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The Power of Denial: Buddhism, Purity and Gender
Author Faure, Bernard (著)
PublisherPrinceton University Press
Publisher Url
LocationPrinceton, NJ, US [普林斯顿, 紐澤西州, 美國]
Content type書籍=Book
KeywordWomen in Buddhism; Doctrines
AbstractInnumerable studies have appeared in recent decades about practically every aspect of women's lives in Western societies. The few such works on Buddhism have been quite limited in scope. In The Power of Denial, Bernard Faure takes an important step toward redressing this situation by boldly asking: does Buddhism offer women liberation or limitation? Continuing the innovative exploration of sexuality in Buddhism he began in The Red Thread, here he moves from his earlier focus on male monastic sexuality to Buddhist conceptions of women and constructions of gender. Faure argues that Buddhism is neither as sexist nor as egalitarian as is usually thought. Above all, he asserts, the study of Buddhism through the gender lens leads us to question what we uncritically call Buddhism, in the singular. Faure challenges the conventional view that the history of women in Buddhism is a linear narrative of progress from oppression to liberation. Examining Buddhist discourse on gender in traditions such as that of Japan, he shows that patriarchy--indeed, misogyny--has long been central to Buddhism. But women were not always silent, passive victims. Faure points to the central role not only of nuns and mothers (and wives) of monks but of female mediums and courtesans, whose colorful relations with Buddhist monks he considers in particular. Ultimately, Faure concludes that while Buddhism is, in practice, relentlessly misogynist, as far as misogynist discourses go it is one of the most flexible and open to contradiction. And, he suggests, unyielding in-depth examination can help revitalize Buddhism's deeper, more ancient egalitarianism and thus subvert its existing gender hierarchy. This groundbreaking book offers a fresh, comprehensive understanding of what Buddhism has to say about gender, and of what this really says about Buddhism, singular or plural.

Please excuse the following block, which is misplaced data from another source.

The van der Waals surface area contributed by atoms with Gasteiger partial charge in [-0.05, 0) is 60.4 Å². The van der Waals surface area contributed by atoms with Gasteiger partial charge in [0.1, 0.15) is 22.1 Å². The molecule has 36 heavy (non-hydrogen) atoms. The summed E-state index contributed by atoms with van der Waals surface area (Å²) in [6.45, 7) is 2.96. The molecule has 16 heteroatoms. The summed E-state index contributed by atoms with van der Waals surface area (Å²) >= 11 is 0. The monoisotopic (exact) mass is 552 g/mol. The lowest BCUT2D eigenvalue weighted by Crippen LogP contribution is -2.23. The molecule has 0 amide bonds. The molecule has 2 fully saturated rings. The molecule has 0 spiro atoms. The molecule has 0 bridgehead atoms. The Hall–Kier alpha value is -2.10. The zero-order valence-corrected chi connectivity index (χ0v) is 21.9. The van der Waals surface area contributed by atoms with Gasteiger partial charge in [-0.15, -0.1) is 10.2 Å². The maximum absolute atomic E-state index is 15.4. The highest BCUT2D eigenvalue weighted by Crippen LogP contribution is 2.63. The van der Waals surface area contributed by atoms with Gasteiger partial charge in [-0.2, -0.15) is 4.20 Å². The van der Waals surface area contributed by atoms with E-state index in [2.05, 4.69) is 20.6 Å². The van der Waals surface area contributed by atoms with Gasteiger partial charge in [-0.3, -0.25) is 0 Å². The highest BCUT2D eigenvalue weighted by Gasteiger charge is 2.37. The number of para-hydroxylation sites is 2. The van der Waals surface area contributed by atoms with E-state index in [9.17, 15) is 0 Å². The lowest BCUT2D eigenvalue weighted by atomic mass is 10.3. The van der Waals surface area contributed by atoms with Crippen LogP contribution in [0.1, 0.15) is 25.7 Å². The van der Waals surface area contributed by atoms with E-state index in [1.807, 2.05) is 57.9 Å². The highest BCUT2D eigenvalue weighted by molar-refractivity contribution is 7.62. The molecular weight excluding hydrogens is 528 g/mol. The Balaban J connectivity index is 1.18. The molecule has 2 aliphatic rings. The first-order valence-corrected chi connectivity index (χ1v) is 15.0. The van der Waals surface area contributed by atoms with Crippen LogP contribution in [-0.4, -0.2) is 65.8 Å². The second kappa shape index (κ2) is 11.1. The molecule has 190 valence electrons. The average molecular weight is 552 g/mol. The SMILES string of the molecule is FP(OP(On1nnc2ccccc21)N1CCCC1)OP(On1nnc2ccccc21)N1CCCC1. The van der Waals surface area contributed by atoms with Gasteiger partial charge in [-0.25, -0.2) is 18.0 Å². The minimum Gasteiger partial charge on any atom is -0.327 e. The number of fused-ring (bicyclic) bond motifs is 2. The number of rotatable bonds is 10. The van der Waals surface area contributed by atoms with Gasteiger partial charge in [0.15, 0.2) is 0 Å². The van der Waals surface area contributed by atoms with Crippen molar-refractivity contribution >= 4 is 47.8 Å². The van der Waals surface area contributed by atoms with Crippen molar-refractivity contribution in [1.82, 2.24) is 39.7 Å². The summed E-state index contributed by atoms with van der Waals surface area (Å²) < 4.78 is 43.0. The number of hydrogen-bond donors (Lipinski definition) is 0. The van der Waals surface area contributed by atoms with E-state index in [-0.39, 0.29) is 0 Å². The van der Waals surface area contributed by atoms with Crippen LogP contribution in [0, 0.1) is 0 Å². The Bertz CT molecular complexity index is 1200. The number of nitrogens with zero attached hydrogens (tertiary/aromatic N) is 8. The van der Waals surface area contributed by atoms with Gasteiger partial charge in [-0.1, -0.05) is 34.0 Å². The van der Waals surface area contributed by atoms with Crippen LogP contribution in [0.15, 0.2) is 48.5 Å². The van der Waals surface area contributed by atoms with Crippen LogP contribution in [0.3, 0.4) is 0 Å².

Table of contentsIntroduction: "Soaring and settling" : too soon?
The cultural approach
Gender revisited
Gendering Buddhism

pt. 1 Buddhism and women. The second order. The evolution of the female sangha
The female order in Japan
The issue of ordination
Sociological context(s)
Sorely missed
Nunhood and feminism
The rhetoric of subordination. A theodicy of disprivilege
The five obstacles and the three dependences
A case of blood poisoning
Drinking from the blood bowl
The "facts" of life
The red and the white
The rhetoric of salvation. The legend of the naga-girl --Becoming male
Interpretative divergences
Amida's vow and its implications
A feminine topos
The rhetoric of equality. Gender equality in Mahayana
Gender equality in Vajrayana
Chan/Zen egalitarianism

pt. 2 Imagining Buddhist women. Monks, mothers, and motherhood. Bad mothers
The ambivalent mother
Mater dolorosa
The forsaken mother
The changing image of motherhood
Varieties of motherly experience
Mad mothers
The law of alliance
Conflicting images. Women in the life of the Buddha
Queens, empresses, and other impressive ladies
Eminent nuns
Femmes fatales
Of women and jewels

pt. 3 Women against Buddhism. Crossing the line. The utopian topos
Stopped in their tracks
Kukai's mother
The Kekkai stone
Conflicting interpretations
The symbolic reading of transgression
The kekkai and the logic of muen
Women on the move. The "nuns of Kumano"
What's in a name
Down by the river
The monk and the bayadere
The discourteous courtesan
The power of women. The myth of Tamayorihime
The Miko and the monk
Women on the edge
Women, dragons, and snakes
ISBN0691091706; 9780691091709; 0691091714; 9780691091716
Created date2008.09.09
Modified date2021.05.20

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